Chemical Properties of Coal (CO-03)
Coal is a complex mixture of chemical compounds, mostly organic, that results when accumulations of partly decayed plants are subjected to pressure for millions of years. Hoosier coal seams began as vast swamps in which many kinds of plant material accumulated about 300 million years ago. Great thicknesses of these materials were slowly buried under hundreds of feet of sediments. Eventually, physical and chemical changes produced bituminous coal from the plant material.

Separate chemical compounds can be isolated from a single lump of coal, but most are combinations of the elements carbon, hydrogen, oxygen, nitrogen and sulfur. Because coal is combustible, it has great potential as a source of energy. The chemical compounds in Hoosier coals can be used to produce virtually every organic compound in the laboratory, including such diverse substances as aspirin, rubber, gasoline, and plastics. Perhaps someday Hoosier coals will also serves as a major industrial raw material.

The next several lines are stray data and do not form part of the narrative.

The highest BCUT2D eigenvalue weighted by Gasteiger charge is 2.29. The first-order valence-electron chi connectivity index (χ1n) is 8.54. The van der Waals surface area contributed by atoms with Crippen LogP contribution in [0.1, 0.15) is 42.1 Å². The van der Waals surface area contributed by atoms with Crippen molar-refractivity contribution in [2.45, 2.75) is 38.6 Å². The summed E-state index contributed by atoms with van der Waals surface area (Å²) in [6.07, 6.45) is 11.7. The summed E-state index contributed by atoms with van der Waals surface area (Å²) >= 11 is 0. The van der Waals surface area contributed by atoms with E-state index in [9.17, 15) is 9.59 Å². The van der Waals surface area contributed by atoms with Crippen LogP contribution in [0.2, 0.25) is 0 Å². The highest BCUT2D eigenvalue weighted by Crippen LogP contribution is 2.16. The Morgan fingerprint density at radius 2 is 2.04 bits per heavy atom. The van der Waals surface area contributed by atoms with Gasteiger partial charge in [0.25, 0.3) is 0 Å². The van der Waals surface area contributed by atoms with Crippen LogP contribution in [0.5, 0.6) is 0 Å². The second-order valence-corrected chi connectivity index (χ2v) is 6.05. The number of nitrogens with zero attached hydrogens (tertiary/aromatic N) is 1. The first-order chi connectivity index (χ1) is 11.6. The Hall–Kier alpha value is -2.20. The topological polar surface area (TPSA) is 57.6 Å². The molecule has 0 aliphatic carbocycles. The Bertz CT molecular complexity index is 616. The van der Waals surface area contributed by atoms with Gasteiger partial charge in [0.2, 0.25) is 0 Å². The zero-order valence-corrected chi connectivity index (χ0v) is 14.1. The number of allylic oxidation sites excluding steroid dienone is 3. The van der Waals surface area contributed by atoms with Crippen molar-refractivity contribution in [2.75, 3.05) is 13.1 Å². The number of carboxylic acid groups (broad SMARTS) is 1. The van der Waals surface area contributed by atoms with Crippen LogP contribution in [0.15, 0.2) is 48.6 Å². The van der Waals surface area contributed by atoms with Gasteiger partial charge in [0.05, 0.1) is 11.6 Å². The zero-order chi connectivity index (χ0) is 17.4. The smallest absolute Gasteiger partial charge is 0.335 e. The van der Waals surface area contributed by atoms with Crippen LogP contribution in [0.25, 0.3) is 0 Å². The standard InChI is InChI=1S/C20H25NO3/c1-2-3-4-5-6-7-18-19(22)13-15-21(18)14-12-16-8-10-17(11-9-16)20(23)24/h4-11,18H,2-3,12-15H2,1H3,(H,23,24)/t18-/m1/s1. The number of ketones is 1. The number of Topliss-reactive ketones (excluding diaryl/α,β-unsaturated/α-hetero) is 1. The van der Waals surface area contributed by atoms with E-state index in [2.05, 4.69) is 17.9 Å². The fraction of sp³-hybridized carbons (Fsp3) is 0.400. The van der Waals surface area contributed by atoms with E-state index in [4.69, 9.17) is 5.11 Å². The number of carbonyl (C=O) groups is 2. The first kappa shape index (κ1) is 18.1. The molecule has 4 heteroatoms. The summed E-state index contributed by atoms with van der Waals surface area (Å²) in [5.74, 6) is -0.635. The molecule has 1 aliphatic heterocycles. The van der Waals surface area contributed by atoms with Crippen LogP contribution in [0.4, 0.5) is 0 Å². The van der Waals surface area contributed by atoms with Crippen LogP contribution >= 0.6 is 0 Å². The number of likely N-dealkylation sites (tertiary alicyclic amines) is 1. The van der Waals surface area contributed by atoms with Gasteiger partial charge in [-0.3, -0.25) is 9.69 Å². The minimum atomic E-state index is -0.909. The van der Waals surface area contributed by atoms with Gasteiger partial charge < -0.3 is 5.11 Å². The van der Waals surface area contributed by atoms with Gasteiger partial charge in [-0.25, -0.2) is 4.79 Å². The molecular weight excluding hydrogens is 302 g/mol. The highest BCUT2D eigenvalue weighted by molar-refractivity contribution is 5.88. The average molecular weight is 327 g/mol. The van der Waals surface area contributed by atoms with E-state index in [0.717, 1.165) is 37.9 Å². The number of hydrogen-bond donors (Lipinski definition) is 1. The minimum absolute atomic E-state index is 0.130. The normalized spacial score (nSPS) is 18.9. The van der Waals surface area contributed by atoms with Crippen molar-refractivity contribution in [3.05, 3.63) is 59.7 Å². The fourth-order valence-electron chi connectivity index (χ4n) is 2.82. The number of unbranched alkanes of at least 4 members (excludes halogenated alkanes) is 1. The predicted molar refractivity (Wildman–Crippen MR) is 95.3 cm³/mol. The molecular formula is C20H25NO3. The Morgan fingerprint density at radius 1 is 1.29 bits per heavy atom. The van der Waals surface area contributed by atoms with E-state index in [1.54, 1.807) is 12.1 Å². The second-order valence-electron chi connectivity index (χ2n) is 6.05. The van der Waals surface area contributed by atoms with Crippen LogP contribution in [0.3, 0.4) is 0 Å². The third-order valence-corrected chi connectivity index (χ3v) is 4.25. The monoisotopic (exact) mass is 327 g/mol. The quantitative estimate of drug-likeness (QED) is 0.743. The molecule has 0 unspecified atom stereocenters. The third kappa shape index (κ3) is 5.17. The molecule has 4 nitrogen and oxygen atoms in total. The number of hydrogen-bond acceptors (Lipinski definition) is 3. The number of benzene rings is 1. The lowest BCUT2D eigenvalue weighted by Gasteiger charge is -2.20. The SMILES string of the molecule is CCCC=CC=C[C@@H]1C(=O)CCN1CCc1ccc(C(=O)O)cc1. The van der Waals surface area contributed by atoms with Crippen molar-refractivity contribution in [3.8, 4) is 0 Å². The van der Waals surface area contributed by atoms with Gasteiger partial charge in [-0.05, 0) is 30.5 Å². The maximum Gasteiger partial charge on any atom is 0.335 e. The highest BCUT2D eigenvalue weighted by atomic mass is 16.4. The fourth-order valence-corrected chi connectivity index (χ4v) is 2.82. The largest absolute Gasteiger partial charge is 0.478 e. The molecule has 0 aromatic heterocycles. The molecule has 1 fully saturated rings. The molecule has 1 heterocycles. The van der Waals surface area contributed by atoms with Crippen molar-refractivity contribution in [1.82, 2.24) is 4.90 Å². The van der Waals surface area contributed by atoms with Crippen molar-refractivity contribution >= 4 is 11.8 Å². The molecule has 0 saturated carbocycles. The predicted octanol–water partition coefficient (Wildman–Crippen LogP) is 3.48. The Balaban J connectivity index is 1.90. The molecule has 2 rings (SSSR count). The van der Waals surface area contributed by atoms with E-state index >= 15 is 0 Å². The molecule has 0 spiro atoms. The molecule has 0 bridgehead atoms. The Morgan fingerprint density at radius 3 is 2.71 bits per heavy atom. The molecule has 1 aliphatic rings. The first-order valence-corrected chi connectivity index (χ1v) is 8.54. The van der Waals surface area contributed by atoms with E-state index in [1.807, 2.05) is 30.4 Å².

Our Hoosier State Beneath Us: Coal

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